Health
New experimental drug shows signs of success in cancer treatment

By Maggie Kolchina - World Healthcare Journal

An experimental drug treatment known as Berzosertib has shown promising results in a recent trial, stopping cancer growth in half of the patients who participated.

Berzosertib, which is an ATR inhibitor, works by blocking DNA repair - effectively preventing cancer cells from growing larger or repairing themselves. The drug belongs to a new family of treatment, known as precision medicine, where it targets DNA repair in the tumour with little or no effect on the healthy cells.

A team of specialists at the Institute of Cancer Research (ICR) and the Royal Marsden NHS Trust have been conducting the trials to test the drug’s safety and tolerability.

40 patients with different types of advanced tumours have participated in the trials, where they were exposed to the drug alone or with chemotherapy.

According to the researchers, the results seemed “very promising” - in 20 patients, the treatment halted the tumour’s growth completely and two patients saw their tumours shrink and/or disappear.

The researchers have also observed that, when used with chemotherapy, the tumour’s susceptibility to Berzosertib significantly increased. In 15 out of the 21 patients who were given the drug alongside chemotherapy, the tumours became less aggressive and showed signs of stabilization.

So far, only one side effect has been detected - thrombocytopenia, a condition where patients experience low levels of blood platelets. However, as this trial is still in the first phase, researchers may find more side effects in a wider, more diverse cohort of patients at later stages.

"This study involved only small numbers of patients. Therefore, it is too early to consider Berzosertib a game-changer in cancer treatment," said Dr Darius Widera at the University of Reading in an interview with BBC News.

"Nevertheless, the unusually strong effects of Berzosertib, especially in combination with conventional chemotherapy, give reasons to be optimistic regarding the outcomes of follow-up studies."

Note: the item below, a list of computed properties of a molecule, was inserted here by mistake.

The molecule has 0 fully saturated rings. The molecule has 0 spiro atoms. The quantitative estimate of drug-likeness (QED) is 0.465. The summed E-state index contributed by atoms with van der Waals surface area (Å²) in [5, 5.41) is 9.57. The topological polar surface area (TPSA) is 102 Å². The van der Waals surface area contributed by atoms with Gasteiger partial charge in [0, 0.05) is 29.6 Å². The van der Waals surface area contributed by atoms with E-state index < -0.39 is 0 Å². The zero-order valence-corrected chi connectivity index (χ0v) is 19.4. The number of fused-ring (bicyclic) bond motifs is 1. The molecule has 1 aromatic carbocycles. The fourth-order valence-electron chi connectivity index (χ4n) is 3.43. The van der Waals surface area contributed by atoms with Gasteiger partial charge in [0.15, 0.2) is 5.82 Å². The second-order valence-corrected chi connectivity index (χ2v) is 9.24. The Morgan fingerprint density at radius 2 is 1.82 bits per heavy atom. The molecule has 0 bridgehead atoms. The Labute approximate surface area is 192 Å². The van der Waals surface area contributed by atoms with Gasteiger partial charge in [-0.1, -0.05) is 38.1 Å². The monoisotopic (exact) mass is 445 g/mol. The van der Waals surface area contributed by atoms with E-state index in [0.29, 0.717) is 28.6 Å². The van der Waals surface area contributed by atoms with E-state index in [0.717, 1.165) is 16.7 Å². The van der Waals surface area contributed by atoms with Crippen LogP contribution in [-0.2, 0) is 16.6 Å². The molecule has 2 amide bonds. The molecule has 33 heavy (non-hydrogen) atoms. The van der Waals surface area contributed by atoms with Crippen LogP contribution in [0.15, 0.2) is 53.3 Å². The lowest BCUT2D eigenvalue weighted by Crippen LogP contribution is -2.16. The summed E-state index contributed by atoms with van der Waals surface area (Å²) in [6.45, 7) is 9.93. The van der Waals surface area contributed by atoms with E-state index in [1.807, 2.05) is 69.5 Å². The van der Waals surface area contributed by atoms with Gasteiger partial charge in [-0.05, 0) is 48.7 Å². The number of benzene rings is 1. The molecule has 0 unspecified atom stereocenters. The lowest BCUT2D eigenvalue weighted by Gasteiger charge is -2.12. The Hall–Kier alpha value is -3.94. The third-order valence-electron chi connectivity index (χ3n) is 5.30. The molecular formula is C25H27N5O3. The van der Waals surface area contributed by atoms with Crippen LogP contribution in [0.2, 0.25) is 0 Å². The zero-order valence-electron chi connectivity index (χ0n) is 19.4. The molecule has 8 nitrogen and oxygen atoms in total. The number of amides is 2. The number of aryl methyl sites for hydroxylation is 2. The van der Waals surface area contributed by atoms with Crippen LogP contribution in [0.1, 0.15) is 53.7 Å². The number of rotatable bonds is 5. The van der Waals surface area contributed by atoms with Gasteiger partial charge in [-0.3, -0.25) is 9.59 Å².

The ICR has also confirmed that Berzosertib is now moving into the next stages of clinical trials to further test antitumor activity and explore other potential applications and benefits of the drug.

One of the biggest challenges of cancer treatment and research today is acquired resistance to drugs, where tumours evolve and become less and less sensitive to targeted therapies. The promising responses to the drug during the trial has suggested that it could be one of the strategies to help overcome resistance to inhibitors and other precision treatments.

In the future, Berzosertib could also be used to "boost the effectiveness of treatments like chemotherapy” according to Johann de Bono, a professor in Experimental Cancer Medicine at ICR, or as a less aggressive substitute for the treatment if given on its own.

In addition to cancer treatment, Berzosertib’s ability to inhibit activity in the CHK1 signalling pathway could potentially be used in treating coronaviruses, as many types of coronavirus enter the body and multiply via the same signalling pathway.

Vaithilingaraja Arumugaswami, Professor of Molecular & Medical Pharmacology at the UCLA David Geffen School of Medicine, and his team are currently in the process of developing clinical trials to test the drug’s effectiveness against coronavirus, and to eventually “bring the therapeutic benefit to a diverse population, especially to those in underserved communities. ” 


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